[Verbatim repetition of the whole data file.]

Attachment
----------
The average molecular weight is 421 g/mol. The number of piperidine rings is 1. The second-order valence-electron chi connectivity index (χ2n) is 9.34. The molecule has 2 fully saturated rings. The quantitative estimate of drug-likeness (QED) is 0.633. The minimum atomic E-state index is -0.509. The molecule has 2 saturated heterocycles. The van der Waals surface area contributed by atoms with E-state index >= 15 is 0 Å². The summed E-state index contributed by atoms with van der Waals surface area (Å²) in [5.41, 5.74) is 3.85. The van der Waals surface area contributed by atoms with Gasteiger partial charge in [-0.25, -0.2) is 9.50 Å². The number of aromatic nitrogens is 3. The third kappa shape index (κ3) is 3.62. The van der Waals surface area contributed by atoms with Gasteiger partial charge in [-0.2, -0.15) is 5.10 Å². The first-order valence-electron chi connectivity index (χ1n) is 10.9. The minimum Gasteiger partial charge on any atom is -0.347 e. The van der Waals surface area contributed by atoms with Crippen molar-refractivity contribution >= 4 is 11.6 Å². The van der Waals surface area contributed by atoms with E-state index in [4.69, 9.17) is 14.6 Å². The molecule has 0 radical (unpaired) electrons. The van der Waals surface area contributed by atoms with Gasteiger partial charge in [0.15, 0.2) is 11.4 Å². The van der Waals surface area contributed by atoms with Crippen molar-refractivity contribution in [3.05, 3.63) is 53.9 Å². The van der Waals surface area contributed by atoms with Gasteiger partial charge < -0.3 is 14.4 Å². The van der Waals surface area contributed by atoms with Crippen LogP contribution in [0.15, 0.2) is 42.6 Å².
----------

The average molecular weight is 421 g/mol. The number of piperidine rings is 1. The second-order valence-electron chi connectivity index (χ2n) is 9.34. The molecule has 2 fully saturated rings. The quantitative estimate of drug-likeness (QED) is 0.633. The minimum atomic E-state index is -0.509. The molecule has 2 saturated heterocycles. The van der Waals surface area contributed by atoms with E-state index >= 15 is 0 Å². The summed E-state index contributed by atoms with van der Waals surface area (Å²) in [5.41, 5.74) is 3.85. The van der Waals surface area contributed by atoms with Gasteiger partial charge in [-0.25, -0.2) is 9.50 Å². The number of aromatic nitrogens is 3. The third kappa shape index (κ3) is 3.62. The van der Waals surface area contributed by atoms with Gasteiger partial charge in [-0.2, -0.15) is 5.10 Å². The first-order valence-electron chi connectivity index (χ1n) is 10.9. The minimum Gasteiger partial charge on any atom is -0.347 e. The van der Waals surface area contributed by atoms with Crippen molar-refractivity contribution >= 4 is 11.6 Å². The van der Waals surface area contributed by atoms with E-state index in [4.69, 9.17) is 14.6 Å². The molecule has 0 radical (unpaired) electrons. The van der Waals surface area contributed by atoms with Gasteiger partial charge in [0.15, 0.2) is 11.4 Å². The van der Waals surface area contributed by atoms with Crippen molar-refractivity contribution in [3.05, 3.63) is 53.9 Å². The van der Waals surface area contributed by atoms with Gasteiger partial charge < -0.3 is 14.4 Å². The van der Waals surface area contributed by atoms with Crippen LogP contribution in [0.15, 0.2) is 42.6 Å².